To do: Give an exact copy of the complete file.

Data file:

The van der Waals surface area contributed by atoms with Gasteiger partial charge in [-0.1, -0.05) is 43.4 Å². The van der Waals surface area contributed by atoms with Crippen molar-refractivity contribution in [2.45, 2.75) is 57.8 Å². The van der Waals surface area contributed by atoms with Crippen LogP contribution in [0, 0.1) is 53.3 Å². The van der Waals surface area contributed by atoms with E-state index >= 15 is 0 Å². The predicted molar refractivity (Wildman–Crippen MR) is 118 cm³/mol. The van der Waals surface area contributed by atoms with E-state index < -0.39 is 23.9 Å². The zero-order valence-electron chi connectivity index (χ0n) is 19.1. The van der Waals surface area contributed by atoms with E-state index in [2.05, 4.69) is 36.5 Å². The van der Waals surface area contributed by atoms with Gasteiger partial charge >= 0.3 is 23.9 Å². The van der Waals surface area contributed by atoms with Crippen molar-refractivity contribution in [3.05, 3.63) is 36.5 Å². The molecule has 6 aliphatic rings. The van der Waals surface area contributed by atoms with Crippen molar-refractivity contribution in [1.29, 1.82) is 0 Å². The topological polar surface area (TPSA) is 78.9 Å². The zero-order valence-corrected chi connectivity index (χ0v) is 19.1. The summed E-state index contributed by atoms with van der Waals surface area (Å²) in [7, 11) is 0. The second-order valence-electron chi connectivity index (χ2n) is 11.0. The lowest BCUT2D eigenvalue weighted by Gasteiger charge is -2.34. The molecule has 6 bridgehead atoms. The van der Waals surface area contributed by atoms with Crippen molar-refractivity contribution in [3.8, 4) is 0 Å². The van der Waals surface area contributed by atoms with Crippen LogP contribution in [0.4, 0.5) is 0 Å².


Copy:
The van der Waals surface area contributed by atoms with Gasteiger partial charge in [-0.1, -0.05) is 43.4 Å². The van der Waals surface area contributed by atoms with Crippen molar-refractivity contribution in [2.45, 2.75) is 57.8 Å². The van der Waals surface area contributed by atoms with Crippen LogP contribution in [0, 0.1) is 53.3 Å². The van der Waals surface area contributed by atoms with E-state index >= 15 is 0 Å². The predicted molar refractivity (Wildman–Crippen MR) is 118 cm³/mol. The van der Waals surface area contributed by atoms with E-state index < -0.39 is 23.9 Å². The zero-order valence-electron chi connectivity index (χ0n) is 19.1. The van der Waals surface area contributed by atoms with E-state index in [2.05, 4.69) is 36.5 Å². The van der Waals surface area contributed by atoms with Gasteiger partial charge >= 0.3 is 23.9 Å². The van der Waals surface area contributed by atoms with Crippen molar-refractivity contribution in [3.05, 3.63) is 36.5 Å². The molecule has 6 aliphatic rings. The van der Waals surface area contributed by atoms with Crippen molar-refractivity contribution in [1.29, 1.82) is 0 Å². The topological polar surface area (TPSA) is 78.9 Å². The zero-order valence-corrected chi connectivity index (χ0v) is 19.1. The summed E-state index contributed by atoms with van der Waals surface area (Å²) in [7, 11) is 0. The second-order valence-electron chi connectivity index (χ2n) is 11.0. The lowest BCUT2D eigenvalue weighted by Gasteiger charge is -2.34. The molecule has 6 bridgehead atoms. The van der Waals surface area contributed by atoms with Crippen molar-refractivity contribution in [3.8, 4) is 0 Å². The van der Waals surface area contributed by atoms with Crippen LogP contribution in [0.4, 0.5) is 0 Å².